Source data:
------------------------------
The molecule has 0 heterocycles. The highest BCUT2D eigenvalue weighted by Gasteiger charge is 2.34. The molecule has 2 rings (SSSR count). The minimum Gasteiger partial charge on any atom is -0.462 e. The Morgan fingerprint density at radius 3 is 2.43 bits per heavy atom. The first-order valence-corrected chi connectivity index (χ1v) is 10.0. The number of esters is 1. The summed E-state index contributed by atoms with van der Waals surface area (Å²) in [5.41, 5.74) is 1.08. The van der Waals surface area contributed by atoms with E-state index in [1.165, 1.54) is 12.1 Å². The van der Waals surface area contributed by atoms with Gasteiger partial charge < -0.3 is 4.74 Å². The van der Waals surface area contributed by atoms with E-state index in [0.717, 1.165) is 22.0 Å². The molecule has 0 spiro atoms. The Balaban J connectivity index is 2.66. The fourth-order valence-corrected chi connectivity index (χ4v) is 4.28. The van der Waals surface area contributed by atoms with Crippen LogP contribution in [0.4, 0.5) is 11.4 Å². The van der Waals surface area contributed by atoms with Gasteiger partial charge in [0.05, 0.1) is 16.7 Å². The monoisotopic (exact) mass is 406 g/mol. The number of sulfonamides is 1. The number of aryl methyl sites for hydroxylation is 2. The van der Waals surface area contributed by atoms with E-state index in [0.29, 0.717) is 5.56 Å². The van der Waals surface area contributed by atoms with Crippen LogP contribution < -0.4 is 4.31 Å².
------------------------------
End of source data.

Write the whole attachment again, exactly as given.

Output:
The molecule has 0 heterocycles. The highest BCUT2D eigenvalue weighted by Gasteiger charge is 2.34. The molecule has 2 rings (SSSR count). The minimum Gasteiger partial charge on any atom is -0.462 e. The Morgan fingerprint density at radius 3 is 2.43 bits per heavy atom. The first-order valence-corrected chi connectivity index (χ1v) is 10.0. The number of esters is 1. The summed E-state index contributed by atoms with van der Waals surface area (Å²) in [5.41, 5.74) is 1.08. The van der Waals surface area contributed by atoms with E-state index in [1.165, 1.54) is 12.1 Å². The van der Waals surface area contributed by atoms with Gasteiger partial charge < -0.3 is 4.74 Å². The van der Waals surface area contributed by atoms with E-state index in [0.717, 1.165) is 22.0 Å². The molecule has 0 spiro atoms. The Balaban J connectivity index is 2.66. The fourth-order valence-corrected chi connectivity index (χ4v) is 4.28. The van der Waals surface area contributed by atoms with Crippen LogP contribution in [0.4, 0.5) is 11.4 Å². The van der Waals surface area contributed by atoms with Gasteiger partial charge in [0.05, 0.1) is 16.7 Å². The monoisotopic (exact) mass is 406 g/mol. The number of sulfonamides is 1. The number of aryl methyl sites for hydroxylation is 2. The van der Waals surface area contributed by atoms with E-state index in [0.29, 0.717) is 5.56 Å². The van der Waals surface area contributed by atoms with Crippen LogP contribution < -0.4 is 4.31 Å².